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Haifa, Israel

Baum T.,The Technion | Katsman I.,The Technion | Rivlin E.,The Technion | Broza M.,Haifa University | And 2 more authors.
Journal of Insect Behavior | Year: 2014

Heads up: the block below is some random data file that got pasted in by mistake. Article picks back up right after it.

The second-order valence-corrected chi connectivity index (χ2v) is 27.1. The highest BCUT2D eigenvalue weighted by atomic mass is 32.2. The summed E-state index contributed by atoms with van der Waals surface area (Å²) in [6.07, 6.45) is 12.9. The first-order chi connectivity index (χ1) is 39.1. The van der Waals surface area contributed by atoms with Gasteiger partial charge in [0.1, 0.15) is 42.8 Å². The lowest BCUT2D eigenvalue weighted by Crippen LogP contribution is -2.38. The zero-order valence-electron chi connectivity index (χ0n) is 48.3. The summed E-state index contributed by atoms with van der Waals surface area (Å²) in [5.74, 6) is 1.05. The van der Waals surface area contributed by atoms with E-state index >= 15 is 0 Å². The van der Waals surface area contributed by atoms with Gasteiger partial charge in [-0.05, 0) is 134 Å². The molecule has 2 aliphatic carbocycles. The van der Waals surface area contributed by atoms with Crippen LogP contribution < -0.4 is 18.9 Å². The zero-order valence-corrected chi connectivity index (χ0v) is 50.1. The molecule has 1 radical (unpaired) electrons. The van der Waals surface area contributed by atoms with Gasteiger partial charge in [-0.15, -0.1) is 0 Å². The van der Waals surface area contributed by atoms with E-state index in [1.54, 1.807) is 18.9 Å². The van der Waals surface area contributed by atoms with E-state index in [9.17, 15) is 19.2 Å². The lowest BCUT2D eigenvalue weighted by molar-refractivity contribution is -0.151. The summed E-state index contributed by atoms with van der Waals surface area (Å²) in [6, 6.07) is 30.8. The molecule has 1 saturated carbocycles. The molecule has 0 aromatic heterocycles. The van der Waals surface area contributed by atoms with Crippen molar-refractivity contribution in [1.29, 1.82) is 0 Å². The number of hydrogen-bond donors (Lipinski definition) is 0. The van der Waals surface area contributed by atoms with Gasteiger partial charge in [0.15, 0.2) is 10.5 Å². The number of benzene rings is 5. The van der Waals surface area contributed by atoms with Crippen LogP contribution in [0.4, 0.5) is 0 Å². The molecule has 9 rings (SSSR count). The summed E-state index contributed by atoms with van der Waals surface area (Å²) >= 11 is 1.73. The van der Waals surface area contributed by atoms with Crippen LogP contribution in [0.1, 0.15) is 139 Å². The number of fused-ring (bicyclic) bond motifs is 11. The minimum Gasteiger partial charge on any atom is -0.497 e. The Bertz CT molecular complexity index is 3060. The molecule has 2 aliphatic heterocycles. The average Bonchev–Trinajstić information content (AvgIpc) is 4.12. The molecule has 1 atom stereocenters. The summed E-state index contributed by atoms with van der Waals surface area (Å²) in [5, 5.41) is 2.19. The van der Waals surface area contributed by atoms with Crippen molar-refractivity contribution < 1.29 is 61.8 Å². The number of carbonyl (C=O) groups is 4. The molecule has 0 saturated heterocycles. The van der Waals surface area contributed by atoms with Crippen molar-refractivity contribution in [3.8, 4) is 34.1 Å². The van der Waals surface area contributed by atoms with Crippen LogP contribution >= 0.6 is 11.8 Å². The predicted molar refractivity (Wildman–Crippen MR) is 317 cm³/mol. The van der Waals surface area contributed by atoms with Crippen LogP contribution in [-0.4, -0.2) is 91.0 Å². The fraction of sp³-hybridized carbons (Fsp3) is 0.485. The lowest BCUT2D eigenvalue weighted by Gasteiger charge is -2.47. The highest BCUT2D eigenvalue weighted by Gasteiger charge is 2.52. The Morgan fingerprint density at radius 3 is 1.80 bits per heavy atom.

Mantises (Mantodea, Mantidae) visually detect insect prey and capture it by a ballistic strike of their specialized forelegs. We tested predatory responses of female mantis, Sphodromantis viridis, to computer generated visual stimuli, to determine the effects of (i) target size and velocity (ii) discrete changes in target size and (iii) visual occlusion. Maximal predatory responses were elicited by stimuli that (i) subtended ~20°-23° horizontally and ~16°-19° vertically, at the eye, and moved across the screen at angular velocities of ~46°-119°/s, (ii) increased in size in a stepwise manner, with step duration ≥0.8 s, while stimuli decreasing in size elicited only peering movements, (iii) Stimuli disappearing gradually behind a virtual occlusion elicited one or more head saccades but not actual interception. © 2013 Springer Science+Business Media New York. Source

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